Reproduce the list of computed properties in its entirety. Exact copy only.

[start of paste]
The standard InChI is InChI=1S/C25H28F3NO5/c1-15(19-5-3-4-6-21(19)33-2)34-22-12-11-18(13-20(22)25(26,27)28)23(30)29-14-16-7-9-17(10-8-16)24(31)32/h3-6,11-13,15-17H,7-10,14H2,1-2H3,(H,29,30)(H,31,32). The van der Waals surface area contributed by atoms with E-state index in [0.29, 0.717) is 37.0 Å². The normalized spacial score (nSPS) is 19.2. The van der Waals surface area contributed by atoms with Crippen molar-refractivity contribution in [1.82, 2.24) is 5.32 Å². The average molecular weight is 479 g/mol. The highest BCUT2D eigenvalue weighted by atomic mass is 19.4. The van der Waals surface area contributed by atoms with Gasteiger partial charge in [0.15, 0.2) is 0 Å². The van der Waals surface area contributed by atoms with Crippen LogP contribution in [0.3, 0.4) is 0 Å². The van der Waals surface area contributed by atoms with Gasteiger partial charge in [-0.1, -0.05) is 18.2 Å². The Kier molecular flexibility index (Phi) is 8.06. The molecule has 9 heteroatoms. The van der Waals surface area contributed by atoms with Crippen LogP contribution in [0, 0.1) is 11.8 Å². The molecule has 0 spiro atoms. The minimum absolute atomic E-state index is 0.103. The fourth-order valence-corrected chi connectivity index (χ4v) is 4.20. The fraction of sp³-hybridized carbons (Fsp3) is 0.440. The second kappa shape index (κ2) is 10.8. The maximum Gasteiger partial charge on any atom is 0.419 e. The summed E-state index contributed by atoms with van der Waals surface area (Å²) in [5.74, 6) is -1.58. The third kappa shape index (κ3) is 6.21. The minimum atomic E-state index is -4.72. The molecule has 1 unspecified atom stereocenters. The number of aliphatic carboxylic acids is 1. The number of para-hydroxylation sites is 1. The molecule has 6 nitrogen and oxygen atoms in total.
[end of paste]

The standard InChI is InChI=1S/C25H28F3NO5/c1-15(19-5-3-4-6-21(19)33-2)34-22-12-11-18(13-20(22)25(26,27)28)23(30)29-14-16-7-9-17(10-8-16)24(31)32/h3-6,11-13,15-17H,7-10,14H2,1-2H3,(H,29,30)(H,31,32). The van der Waals surface area contributed by atoms with E-state index in [0.29, 0.717) is 37.0 Å². The normalized spacial score (nSPS) is 19.2. The van der Waals surface area contributed by atoms with Crippen molar-refractivity contribution in [1.82, 2.24) is 5.32 Å². The average molecular weight is 479 g/mol. The highest BCUT2D eigenvalue weighted by atomic mass is 19.4. The van der Waals surface area contributed by atoms with Gasteiger partial charge in [0.15, 0.2) is 0 Å². The van der Waals surface area contributed by atoms with Crippen LogP contribution in [0.3, 0.4) is 0 Å². The van der Waals surface area contributed by atoms with Gasteiger partial charge in [-0.1, -0.05) is 18.2 Å². The Kier molecular flexibility index (Phi) is 8.06. The molecule has 9 heteroatoms. The van der Waals surface area contributed by atoms with Crippen LogP contribution in [0, 0.1) is 11.8 Å². The molecule has 0 spiro atoms. The minimum absolute atomic E-state index is 0.103. The fourth-order valence-corrected chi connectivity index (χ4v) is 4.20. The fraction of sp³-hybridized carbons (Fsp3) is 0.440. The second kappa shape index (κ2) is 10.8. The maximum Gasteiger partial charge on any atom is 0.419 e. The summed E-state index contributed by atoms with van der Waals surface area (Å²) in [5.74, 6) is -1.58. The third kappa shape index (κ3) is 6.21. The minimum atomic E-state index is -4.72. The molecule has 1 unspecified atom stereocenters. The number of aliphatic carboxylic acids is 1. The number of para-hydroxylation sites is 1. The molecule has 6 nitrogen and oxygen atoms in total.